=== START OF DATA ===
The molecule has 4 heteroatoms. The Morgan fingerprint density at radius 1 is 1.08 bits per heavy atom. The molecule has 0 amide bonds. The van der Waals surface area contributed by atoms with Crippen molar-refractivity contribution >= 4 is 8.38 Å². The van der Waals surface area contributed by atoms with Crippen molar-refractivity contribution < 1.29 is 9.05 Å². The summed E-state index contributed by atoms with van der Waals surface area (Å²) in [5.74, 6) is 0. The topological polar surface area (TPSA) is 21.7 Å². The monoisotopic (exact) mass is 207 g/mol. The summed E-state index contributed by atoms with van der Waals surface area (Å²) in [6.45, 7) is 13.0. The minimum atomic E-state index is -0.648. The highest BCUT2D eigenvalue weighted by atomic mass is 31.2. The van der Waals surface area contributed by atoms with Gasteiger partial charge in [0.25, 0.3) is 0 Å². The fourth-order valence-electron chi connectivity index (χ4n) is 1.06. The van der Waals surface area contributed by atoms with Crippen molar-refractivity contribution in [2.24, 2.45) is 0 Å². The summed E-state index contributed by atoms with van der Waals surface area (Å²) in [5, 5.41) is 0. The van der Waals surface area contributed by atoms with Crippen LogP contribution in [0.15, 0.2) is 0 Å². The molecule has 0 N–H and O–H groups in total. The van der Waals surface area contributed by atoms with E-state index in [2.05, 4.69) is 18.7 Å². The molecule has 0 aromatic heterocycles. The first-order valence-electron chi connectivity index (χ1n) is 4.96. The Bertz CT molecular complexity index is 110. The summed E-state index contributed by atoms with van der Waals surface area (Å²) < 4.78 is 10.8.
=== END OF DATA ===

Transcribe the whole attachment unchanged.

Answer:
The molecule has 4 heteroatoms. The Morgan fingerprint density at radius 1 is 1.08 bits per heavy atom. The molecule has 0 amide bonds. The van der Waals surface area contributed by atoms with Crippen molar-refractivity contribution >= 4 is 8.38 Å². The van der Waals surface area contributed by atoms with Crippen molar-refractivity contribution < 1.29 is 9.05 Å². The summed E-state index contributed by atoms with van der Waals surface area (Å²) in [5.74, 6) is 0. The topological polar surface area (TPSA) is 21.7 Å². The monoisotopic (exact) mass is 207 g/mol. The summed E-state index contributed by atoms with van der Waals surface area (Å²) in [6.45, 7) is 13.0. The minimum atomic E-state index is -0.648. The highest BCUT2D eigenvalue weighted by atomic mass is 31.2. The van der Waals surface area contributed by atoms with Gasteiger partial charge in [0.25, 0.3) is 0 Å². The fourth-order valence-electron chi connectivity index (χ4n) is 1.06. The van der Waals surface area contributed by atoms with Crippen molar-refractivity contribution in [2.24, 2.45) is 0 Å². The summed E-state index contributed by atoms with van der Waals surface area (Å²) in [5, 5.41) is 0. The van der Waals surface area contributed by atoms with Crippen LogP contribution in [0.15, 0.2) is 0 Å². The molecule has 0 N–H and O–H groups in total. The van der Waals surface area contributed by atoms with E-state index in [2.05, 4.69) is 18.7 Å². The molecule has 0 aromatic heterocycles. The first-order valence-electron chi connectivity index (χ1n) is 4.96. The Bertz CT molecular complexity index is 110. The summed E-state index contributed by atoms with van der Waals surface area (Å²) < 4.78 is 10.8.